The More Things Change, The More They Remain The Same

Once a quarter, Nielsen takes a break from ruining the mood of TV executives who can’t understand why their shows don’t get higher ratings, and delivers the calming message that all is generally OK in the TV industry.

Last week was no different.  Nielsen’s Cross Platform Report for the fourth quarter of 2011 showed once again that for all the hyperventilating about Hulu, Netflix, Rokku, Apple TV, Blu-ray players, iPads, smartphones and other potential TV-busting devices, television viewing habits remain largely unchanged.

As someone who formerly helped prepare this report, I know that it’s almost impossible to find something new to say about these results, which largely remain the same quarter to quarter, and even year to year.  Oh, device penetration evolves and there are occasional movements within demographics, but the fundamental fact is the same every quarter: People watch a ginormous amount of television.



Once again the report tells us that the average American watches nearly five hours of television a day, 98% of which is consumed on a traditional television. And with Americans still gobbling up HD television sets (eight million more homes have them than the year before), TV viewing numbers will probably stay high for the foreseeable future. After all, why buy an HDTV if you’re not going to watch it?

To the extent that there are any surprises, it’s that there are no surprises. It’s remarkably hard to change the habits of the American TV viewer.  Even now, more than ten years after the introduction of the DVR, only 8% of TV viewing is timeshifted (and about half of that is watched the same day it’s recorded.)  And even four years after the launch of Hulu and other online services, Internet viewing represents only 2% of all video consumed.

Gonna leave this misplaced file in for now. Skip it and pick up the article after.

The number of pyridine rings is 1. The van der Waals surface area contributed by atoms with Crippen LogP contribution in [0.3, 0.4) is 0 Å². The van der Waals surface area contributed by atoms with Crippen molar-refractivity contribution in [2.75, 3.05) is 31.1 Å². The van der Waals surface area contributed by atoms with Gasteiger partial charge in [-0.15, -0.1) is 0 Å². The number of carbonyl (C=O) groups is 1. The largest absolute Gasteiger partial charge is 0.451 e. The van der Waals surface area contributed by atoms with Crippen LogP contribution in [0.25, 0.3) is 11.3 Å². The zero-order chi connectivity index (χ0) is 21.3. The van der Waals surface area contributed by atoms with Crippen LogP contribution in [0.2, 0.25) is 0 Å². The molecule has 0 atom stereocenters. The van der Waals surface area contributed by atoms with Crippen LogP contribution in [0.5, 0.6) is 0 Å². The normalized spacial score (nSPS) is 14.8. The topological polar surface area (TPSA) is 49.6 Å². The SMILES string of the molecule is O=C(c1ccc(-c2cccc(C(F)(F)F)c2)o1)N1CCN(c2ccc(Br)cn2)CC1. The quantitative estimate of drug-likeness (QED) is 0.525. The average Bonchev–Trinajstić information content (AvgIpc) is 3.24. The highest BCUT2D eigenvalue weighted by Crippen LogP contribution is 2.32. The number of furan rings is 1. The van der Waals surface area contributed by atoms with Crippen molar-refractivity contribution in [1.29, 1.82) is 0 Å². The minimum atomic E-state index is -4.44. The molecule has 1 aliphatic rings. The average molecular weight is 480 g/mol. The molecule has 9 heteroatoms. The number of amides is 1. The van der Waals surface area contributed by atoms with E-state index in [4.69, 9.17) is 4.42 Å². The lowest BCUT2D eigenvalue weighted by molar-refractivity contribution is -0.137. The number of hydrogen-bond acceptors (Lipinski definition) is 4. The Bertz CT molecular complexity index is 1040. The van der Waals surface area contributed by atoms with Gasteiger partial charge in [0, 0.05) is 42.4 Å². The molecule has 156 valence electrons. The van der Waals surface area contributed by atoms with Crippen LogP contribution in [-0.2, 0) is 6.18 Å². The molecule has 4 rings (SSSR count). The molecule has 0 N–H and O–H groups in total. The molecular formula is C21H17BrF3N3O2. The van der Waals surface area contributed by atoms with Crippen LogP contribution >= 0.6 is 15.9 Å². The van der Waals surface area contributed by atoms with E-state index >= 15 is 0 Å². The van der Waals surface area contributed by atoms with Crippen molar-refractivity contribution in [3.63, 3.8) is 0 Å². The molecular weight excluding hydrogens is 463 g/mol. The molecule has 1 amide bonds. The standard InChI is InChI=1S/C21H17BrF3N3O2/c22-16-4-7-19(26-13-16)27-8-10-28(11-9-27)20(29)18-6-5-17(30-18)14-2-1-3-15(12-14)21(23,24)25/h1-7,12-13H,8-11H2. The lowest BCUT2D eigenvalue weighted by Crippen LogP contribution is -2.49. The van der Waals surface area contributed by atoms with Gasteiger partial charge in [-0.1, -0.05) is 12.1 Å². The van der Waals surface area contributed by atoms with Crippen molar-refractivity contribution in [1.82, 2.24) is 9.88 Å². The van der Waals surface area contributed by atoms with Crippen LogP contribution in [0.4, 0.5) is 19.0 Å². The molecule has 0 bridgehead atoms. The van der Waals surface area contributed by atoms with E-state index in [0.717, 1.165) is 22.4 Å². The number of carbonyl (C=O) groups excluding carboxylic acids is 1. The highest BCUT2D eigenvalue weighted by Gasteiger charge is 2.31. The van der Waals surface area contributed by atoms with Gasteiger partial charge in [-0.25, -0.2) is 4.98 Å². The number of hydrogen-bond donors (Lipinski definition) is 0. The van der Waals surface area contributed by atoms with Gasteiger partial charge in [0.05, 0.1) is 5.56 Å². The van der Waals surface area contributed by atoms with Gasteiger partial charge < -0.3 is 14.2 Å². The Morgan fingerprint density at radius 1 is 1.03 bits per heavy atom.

If there is a Trojan horse in the American living room, it could be the once-lowly game console, which gives viewers easy access to movies, television shows and other online content.  Given that there are now more consoles than DVRs in the average home, it’s not surprising that viewers spent 30% more time on consoles in Q4 2011 than during the same period in 2010.

Nielsen reports that the number of people viewing video on smartphones is up 36% over last year.   But even so, total viewing remains miniscule, with the average American watching only eight minutes of video on a smartphone per month.  This number will probably never be very big because of the unsatisfactory experience of watching television on such a small screen.  Tablet viewing, on the other hand, will be a different story.  The number of iPads now in circulation is relatively small compared to television usage, but tablet viewing, with its high quality and convenience, will grow as penetration increases.